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Utility Electric Vehicle Programs: The Role of Utilities in EV Infrastructure

In August 2021, a U.S. Executive Order set an ambitious goal for the nation’s transition to electric vehicles: Fully half of all new passenger cars and light trucks sold in the U.S. must be electric, hybrid, or powered by fuel cells by 2030, the Order stated.

Utility Electric Vehicle Programs: The Role of Utilities in EV Infrastructure

Of course, it’s not enough to simply ask automotive companies to make more EVs. To get broad consumer adoption, you also need to build the EV infrastructure that keeps electric cars and trucks moving. According to the Edison Electric Institute (EEI), an association of investor-owned electric companies, more than 26 million EVs will operate in the U.S. by 2030. Powering these vehicles will require 140,000 more DC fast-charge stations on the nation’s roadways, and 12.9 million charge ports overall.

That leads to an important question: Who will build all these EV charging stations? Several institutions are collaborating to lead the transition:

  • The federal government. The 2021 Infrastructure Investment and Jobs Act has already set aside $7.5 billion to build 500,000 new EV charging stations across the U.S. Meanwhile, the Federal Highway Administration (FHA) has proposed rules that tie these funds to standardize EV charging technology. In other words, the federal government’s role is both to fund an EV charger network and to ensure every charger works with every vehicle.
  • State governments. That $7.5 billion in federal funding breaks down into two programs. First, the National Electric Vehicle Charging Formula Program disperses $5 billion among all 50 states. Second, states can apply for additional grant funding under the $2.5 billion Discretionary Grant Program for Charging and Fueling Infrastructure. In both cases, state governments will manage the use of funds to build EV charging stations.
  • The private sector. States will contract with private companies to build EV chargers, in accordance with standardized rules set by the FHA.
  • Utility companies. Utility companies must supply the electricity that powers EV charging stations. But for many utilities, that won’t be the only role. Electricity providers across the nation are working to build EV charging networks themselves — participation that’s essential for the rapid roll-out required by ambitious federal deadlines.

If you’re wondering how to get your utility involved in building EV chargers, the good news is that forward-thinking industry groups are already working on the problem.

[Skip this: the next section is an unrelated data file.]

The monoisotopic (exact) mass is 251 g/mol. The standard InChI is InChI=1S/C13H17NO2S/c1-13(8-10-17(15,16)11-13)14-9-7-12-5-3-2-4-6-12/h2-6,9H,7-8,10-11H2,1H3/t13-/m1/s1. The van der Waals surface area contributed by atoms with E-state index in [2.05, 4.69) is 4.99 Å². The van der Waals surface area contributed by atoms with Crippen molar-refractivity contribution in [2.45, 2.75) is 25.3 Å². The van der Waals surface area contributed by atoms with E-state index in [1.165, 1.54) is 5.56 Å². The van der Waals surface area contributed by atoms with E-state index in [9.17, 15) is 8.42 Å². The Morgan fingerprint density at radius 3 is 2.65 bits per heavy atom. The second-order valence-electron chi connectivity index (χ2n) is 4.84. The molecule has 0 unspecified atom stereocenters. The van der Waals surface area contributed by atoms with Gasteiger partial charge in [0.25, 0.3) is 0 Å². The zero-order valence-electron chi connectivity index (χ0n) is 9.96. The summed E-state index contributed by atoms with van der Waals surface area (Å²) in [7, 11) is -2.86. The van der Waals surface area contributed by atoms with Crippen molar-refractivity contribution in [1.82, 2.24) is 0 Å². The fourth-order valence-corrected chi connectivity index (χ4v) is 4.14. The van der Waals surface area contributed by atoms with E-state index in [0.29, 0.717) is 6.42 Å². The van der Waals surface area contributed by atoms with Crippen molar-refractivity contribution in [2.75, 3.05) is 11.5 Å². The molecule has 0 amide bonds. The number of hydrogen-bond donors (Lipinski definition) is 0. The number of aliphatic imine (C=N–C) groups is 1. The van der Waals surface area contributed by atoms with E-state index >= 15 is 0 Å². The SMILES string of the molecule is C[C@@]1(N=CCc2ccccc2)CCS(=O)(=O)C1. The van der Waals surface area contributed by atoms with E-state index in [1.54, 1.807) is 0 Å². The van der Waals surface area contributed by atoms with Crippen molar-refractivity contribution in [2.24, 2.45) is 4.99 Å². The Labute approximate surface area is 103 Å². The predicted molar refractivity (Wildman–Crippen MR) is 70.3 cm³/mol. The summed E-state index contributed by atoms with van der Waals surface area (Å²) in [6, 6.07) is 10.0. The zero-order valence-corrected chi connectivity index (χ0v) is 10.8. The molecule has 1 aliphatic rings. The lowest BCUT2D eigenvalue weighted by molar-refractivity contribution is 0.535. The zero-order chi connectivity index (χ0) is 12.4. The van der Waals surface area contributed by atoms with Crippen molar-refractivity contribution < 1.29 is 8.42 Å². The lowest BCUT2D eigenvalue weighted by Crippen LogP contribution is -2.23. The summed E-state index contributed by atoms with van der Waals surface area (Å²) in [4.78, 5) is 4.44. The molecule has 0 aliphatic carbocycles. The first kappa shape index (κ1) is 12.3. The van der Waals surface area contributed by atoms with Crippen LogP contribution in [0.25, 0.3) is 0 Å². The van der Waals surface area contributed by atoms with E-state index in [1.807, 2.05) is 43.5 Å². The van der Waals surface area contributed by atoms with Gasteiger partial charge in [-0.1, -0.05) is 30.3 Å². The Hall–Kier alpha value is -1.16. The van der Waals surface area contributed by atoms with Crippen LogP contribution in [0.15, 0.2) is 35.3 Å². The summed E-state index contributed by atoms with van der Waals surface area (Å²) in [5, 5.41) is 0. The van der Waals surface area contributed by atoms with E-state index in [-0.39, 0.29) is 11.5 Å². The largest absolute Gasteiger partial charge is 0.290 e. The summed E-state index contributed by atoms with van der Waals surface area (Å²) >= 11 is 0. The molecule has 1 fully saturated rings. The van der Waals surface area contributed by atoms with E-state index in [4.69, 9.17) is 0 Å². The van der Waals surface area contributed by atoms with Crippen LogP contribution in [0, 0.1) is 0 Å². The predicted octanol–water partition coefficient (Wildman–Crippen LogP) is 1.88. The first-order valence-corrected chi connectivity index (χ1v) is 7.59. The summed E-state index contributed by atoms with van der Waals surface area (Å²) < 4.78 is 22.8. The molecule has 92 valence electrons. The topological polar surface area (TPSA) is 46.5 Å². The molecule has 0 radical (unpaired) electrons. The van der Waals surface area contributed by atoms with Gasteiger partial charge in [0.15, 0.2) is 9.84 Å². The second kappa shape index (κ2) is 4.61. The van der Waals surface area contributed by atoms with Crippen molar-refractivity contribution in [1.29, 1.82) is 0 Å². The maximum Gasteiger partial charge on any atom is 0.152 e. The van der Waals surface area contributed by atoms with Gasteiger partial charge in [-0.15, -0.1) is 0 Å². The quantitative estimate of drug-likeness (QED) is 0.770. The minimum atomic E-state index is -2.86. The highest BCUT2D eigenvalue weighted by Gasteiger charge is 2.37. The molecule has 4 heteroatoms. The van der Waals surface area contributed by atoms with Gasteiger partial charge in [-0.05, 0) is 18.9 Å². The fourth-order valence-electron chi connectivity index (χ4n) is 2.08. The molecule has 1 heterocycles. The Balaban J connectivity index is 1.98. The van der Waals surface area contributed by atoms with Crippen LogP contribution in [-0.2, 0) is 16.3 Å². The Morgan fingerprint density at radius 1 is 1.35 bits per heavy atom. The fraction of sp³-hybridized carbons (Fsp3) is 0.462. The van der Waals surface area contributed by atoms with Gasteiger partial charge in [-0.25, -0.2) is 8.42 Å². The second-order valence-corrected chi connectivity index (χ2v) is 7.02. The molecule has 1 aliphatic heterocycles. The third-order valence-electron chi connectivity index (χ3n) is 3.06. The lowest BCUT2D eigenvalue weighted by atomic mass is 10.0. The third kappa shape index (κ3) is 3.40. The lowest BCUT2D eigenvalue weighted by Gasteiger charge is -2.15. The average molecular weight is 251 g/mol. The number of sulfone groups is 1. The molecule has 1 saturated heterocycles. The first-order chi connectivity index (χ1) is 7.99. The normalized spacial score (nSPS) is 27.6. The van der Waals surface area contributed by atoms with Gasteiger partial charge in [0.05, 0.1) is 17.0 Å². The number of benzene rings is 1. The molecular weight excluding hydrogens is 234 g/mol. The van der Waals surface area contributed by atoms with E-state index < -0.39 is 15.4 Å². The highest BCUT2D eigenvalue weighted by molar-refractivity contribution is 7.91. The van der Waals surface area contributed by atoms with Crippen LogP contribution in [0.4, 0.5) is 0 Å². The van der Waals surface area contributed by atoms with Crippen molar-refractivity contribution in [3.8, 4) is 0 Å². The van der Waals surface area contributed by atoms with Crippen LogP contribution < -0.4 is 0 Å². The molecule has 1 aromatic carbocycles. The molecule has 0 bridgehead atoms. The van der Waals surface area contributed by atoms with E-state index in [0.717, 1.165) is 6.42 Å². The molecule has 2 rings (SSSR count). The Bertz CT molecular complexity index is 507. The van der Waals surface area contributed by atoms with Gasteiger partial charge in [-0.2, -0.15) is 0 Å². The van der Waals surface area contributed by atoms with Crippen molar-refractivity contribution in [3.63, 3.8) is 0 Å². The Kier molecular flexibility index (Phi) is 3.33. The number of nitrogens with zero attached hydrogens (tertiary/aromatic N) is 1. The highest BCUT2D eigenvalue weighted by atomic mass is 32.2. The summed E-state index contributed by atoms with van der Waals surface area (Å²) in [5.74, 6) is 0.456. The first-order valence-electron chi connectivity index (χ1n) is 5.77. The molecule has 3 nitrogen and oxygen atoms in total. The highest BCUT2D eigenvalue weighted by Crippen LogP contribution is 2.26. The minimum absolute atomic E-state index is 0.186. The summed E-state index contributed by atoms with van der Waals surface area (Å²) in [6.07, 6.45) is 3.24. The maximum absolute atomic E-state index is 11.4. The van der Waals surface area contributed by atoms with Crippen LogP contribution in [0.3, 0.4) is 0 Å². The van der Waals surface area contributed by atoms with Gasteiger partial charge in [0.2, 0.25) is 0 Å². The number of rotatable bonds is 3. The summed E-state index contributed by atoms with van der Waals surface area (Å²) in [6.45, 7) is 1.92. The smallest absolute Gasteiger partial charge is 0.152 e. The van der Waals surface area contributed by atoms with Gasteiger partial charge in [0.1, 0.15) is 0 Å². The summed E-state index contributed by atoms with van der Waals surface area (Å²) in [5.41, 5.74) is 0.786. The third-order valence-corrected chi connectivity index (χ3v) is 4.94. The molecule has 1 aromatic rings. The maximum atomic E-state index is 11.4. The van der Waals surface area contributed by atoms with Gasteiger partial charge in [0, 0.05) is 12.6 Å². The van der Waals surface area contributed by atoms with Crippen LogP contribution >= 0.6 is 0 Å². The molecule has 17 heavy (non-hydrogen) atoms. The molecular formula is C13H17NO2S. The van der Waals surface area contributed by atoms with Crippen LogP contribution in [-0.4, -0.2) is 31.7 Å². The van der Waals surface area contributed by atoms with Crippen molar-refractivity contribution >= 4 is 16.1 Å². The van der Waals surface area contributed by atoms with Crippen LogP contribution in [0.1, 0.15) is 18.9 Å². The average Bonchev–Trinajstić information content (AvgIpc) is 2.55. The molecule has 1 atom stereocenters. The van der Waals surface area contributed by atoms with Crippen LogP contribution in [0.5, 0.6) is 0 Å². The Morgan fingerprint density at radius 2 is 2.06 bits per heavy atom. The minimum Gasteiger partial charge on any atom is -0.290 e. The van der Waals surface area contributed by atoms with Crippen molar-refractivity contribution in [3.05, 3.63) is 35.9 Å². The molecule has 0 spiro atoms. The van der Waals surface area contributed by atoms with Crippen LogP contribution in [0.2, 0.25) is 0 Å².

The National Electric Highway Coalition: A Blueprint for Utility-Led EV Charging Infrastructure

A group of more than 60 electric companies of all types — cooperative, municipal, and investor-owned — has already banded together to deploy EV fast chargers across the nation. It’s called the National Electric Highway Coalition (NEHC). 

The NEHC celebrated its one-year anniversary at the end of 2022. During the Coalition’s first year, members of the NEHC invested around $3.7 billion toward EV charging infrastructure. That includes the creation of more than 2,200 fast charge stations, a particular area of focus for the NEHC. In fact, the stated mission of this industry group is to support a “foundational EV fast charging network along major travel corridors.”

So what advice does the NEHC have for utility companies preparing to invest in EV infrastructure? According to the group’s vision statement about customer experience, the NEHC recommends four guiding principles when designing new EV charging stations:

  1. Public fast charge stations must “ensure public EV fast chargers are reliable and easy to access.” That means including enough charging ports to meet demand; creating a reliable maintenance plan; meeting all accessibility guidelines; and complying with the Americans with Disabilities Act (ADA), just to name a few requirements.   
  2. The nation’s fast charge network must be designed “to meet future needs.” Sites should be designed with further expansion in mind, since demand for fast charge stations is only going to rise. Wherever possible, choose charging technology that supports future upgrades.
  3. The use of EV charging stations should always be “transparent, safe, and secure.” Safety requires the inclusion of good lighting, protective barriers, and clear traffic signals and signage. Digital payment mechanisms must be secure, and pricing should be presented so that it’s easy for everyone to understand.
  4. Charging stations should support user convenience and include driver amenities wherever possible. Drivers don’t just need to charge their EVs. They may also need restrooms, trash cans, or convenience stores. If you can, include these amenities in EV charging stations — and locate stations in convenient places along common travel corridors.